- Summarize the key points of a grant proposal
This is just a small list of reasons why you will likely need to write a cover letter at some point during your academic career; there are also many other situations where this document is required. Finally, when you complete your academic studies, you will likely have to prepare a cover letter to accompany your resume when you apply for a job as well.
In the days of email and electronic communication, why should you even bother including a cover letter with any sort of academic application packet? There are several different reasons. For starters, you may be required to include it for a given application. Additionally, an academic can help to convey the following information to the reader:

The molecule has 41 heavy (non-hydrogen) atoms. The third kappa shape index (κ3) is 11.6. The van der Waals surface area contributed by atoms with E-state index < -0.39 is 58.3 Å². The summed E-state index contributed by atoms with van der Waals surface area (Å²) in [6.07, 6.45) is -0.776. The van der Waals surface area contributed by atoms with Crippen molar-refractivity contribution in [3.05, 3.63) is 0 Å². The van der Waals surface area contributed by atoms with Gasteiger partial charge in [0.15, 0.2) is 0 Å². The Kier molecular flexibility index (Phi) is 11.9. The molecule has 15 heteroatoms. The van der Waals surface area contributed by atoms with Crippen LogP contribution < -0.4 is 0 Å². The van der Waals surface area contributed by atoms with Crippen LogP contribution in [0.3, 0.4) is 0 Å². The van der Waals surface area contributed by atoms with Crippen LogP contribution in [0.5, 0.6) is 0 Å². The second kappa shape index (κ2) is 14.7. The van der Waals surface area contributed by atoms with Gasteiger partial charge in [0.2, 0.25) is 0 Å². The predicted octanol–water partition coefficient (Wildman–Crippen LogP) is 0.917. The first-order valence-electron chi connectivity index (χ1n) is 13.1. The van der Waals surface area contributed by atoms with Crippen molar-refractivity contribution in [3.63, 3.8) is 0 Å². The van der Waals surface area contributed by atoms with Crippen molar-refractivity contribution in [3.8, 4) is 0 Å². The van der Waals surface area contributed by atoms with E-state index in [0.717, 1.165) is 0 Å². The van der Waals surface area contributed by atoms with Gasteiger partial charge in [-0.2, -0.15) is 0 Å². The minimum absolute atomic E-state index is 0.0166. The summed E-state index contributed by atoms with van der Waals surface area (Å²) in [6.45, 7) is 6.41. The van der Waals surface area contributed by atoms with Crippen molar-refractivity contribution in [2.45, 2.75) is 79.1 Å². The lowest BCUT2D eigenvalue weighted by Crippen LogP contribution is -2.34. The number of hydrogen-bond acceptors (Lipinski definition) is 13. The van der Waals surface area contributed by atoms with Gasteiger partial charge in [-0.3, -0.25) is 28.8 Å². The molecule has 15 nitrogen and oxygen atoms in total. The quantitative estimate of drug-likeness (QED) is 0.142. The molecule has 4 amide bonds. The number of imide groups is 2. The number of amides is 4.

- Offer an introduction. A good cover letter will let reviewers of an academic application know exactly who you are before they even begin digging into the packet.
- Build Interest. It should make reviewers want to read through your entire packet as well.
- Call to Action. The information you convey in your cover letter should help to compel readers to select you for the academic program you are applying for.
- Demonstrate Writing Skills. Cover letters will give academic review committees their first glimpse of your capabilities to write and convey information, which could be an important factor in their selection criteria.